Leclanché cell. Grove cell. The Grove cell was an early electric primary cell named after its inventor, British chemist William Robert Grove, and consisted of a zinc anode in dilute sulfuric acid and a platinum cathode in concentrated nitric acid, the two separated by a porous ceramic pot. Galvanic cell. A galvanic cell, or voltaic cell, named after Luigi Galvani, or Alessandro Volta respectively, is an electrochemical cell that derives electrical energy from spontaneous redox reactions taking place within the cell. Frog battery. Matteucci's frog battery, 1845 (top left); Aldini's frog battery, 1818 (bottom); apparatus for controlled exposure of gases to frog battery (top right).

Earth battery. An Earth battery is a pair of electrodes made of two dissimilar metals, such as iron and copper, which are buried in the soil or immersed in the sea. Earth batteries act as water activated batteries and if the plates are sufficiently far apart, they can tap telluric currents. Earth batteries are sometimes referred to as telluric power sources and telluric generators. Dry cell. Line art drawing of a dry cell: 1. brass cap, 2. plastic seal, 3. expansion space, 4. porous cardboard, 5. zinc can, 6. carbon rod, 7. chemical mixture. A dry cell uses a paste electrolyte, with only enough moisture to allow current to flow. Unlike a wet cell, a dry cell can operate in any orientation without spilling, as it contains no free liquid, making it suitable for portable equipment.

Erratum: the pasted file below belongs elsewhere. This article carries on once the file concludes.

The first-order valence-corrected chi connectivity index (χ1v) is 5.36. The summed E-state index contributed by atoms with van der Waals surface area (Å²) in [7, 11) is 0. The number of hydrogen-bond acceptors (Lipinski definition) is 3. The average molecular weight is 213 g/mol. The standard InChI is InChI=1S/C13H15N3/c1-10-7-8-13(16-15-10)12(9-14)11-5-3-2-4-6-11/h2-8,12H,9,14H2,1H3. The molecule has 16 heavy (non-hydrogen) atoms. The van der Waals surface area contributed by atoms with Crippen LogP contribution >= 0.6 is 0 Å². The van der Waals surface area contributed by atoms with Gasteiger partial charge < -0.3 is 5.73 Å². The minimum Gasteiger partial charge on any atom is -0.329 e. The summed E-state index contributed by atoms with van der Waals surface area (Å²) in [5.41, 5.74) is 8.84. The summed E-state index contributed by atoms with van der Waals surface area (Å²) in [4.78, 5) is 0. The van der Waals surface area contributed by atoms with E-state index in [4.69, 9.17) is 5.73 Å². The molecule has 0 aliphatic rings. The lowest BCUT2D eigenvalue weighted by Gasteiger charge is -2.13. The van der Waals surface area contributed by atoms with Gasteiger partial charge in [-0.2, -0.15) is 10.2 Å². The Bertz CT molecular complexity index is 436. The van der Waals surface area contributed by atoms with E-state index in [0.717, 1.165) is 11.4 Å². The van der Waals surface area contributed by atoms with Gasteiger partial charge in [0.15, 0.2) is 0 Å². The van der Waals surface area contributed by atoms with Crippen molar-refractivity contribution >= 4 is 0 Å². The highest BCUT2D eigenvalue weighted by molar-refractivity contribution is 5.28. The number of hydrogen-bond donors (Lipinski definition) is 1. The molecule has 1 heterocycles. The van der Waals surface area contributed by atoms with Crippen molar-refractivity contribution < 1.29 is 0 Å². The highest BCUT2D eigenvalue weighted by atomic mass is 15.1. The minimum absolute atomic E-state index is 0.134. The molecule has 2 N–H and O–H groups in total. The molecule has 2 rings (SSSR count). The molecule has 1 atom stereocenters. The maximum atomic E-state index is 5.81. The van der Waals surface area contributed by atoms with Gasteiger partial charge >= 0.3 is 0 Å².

By comparison, the first wet cells were typically fragile glass containers with lead rods hanging from the open top and needed careful handling to avoid spillage. Daniell cell. The Daniell cell is also the historical basis for the contemporary definition of the volt, which is the unit of electromotive force in the International System of Units. The definitions of electrical units that were proposed at the 1881 International Conference of Electricians were designed so that the electromotive force of the Daniell cell would be about 1.0 volts.[1][2] With contemporary definitions, the standard potential of the Daniell cell at 25 °C is actually 1.10 V.[3]

Clark cell. This article is about the electrochemical cell. For the polarographic DO measurement electrode, see clark electrode. Chromic acid cell. Bichromate cells. Left - single fluid, right - two fluid. Bunsen cell.

Atomic battery

Aluminium-ion battery. Aluminium–air battery. Alkaline battery.